An update on the Equity Release market. 

Held on Tuesday, June 20, 2017


  • Nigel Waterson (Equity Release Council)

  • June Deasy (CML)

  • Steve Ellis (L&G)



Equity release is one of those ideas that is obvious, brilliant, and – in earlier incarnations at least – deeply flawed. It got a bad name in the 1990s through Shared Appreciation Schemes and Home Income Plans which, all too often, ended up fleecing the elderly.

But it is on its way back – not least thanks to the code of standards policed by the Equity Release Council. Today, the Home Reversion sector (in which the house is sold, leaving the resident in situ) has been pretty much swamped by so-called “Lifetime Mortgages” – in most cases, with interest rolling up. There are new wrinkles (in particular, provision to pay interest rather than letting it accumulate), but the key to both Home Reversion and Lifetime Mortgages is the “no negative equity clause” – which means the worst that can happen is that there is nothing left in the kitty when the beneficiary dies or goes into care.

There remain problems. The code, for instance, applies only to ERC members (albeit that's most of the industry) and the no negative equity clause means the products are expensive. There is also the possibility of an adverse impact on eligibility for state benefits. But, at a time when many older people are (relatively) asset-rich and cash-poor, the potential is obvious – and the need is great. No surprise, therefore, that total equity release lending was up 77% year-on-year in the first quarter, hitting £697m.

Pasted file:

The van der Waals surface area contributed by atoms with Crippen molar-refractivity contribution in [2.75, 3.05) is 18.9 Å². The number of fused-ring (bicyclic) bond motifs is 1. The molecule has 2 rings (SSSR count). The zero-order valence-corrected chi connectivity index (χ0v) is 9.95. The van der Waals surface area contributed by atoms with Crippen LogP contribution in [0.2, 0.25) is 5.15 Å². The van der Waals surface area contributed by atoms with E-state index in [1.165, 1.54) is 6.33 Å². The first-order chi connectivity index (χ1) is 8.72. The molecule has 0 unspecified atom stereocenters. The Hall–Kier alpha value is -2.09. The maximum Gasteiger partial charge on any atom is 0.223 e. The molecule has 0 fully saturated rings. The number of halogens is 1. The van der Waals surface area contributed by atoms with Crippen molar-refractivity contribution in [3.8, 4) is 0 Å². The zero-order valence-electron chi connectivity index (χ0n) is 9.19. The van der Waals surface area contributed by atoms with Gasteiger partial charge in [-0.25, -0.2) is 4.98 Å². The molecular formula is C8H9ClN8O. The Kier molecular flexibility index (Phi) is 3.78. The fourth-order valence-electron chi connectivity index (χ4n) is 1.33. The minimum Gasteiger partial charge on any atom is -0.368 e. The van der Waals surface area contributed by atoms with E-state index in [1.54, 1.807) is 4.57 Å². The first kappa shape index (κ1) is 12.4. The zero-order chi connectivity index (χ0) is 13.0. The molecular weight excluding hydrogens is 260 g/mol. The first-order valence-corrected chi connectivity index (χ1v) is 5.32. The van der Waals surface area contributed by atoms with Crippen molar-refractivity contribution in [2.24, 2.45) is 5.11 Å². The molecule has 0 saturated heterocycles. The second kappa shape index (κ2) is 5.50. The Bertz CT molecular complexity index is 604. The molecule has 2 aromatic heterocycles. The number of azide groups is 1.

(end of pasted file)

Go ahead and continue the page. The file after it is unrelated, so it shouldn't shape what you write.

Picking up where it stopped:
Hence this round-table. And, hence, we are delighted to welcome as our key speakers:

  • Nigel Waterson, Chairman of the Equity Release Council (and of NOW Pensions);
  • June Deasy, head of policy at the Council of Mortgage Lenders; and
  • Steve Ellis, Managing Director of Legal & General Home Finance.

There is a lot going on in this area – and (at least to an outsider) it does look as though the products on offer are more competitive. But it has not been an easy ride, and there is always the threat of higher interest rates. Nonetheless, it should make for a lively discussion.

If you (or a colleague) would like to join the discussion, please call the office on 020 7621 1056 or email As usual, there will be wine and sandwiches for all.


Andrew Hilton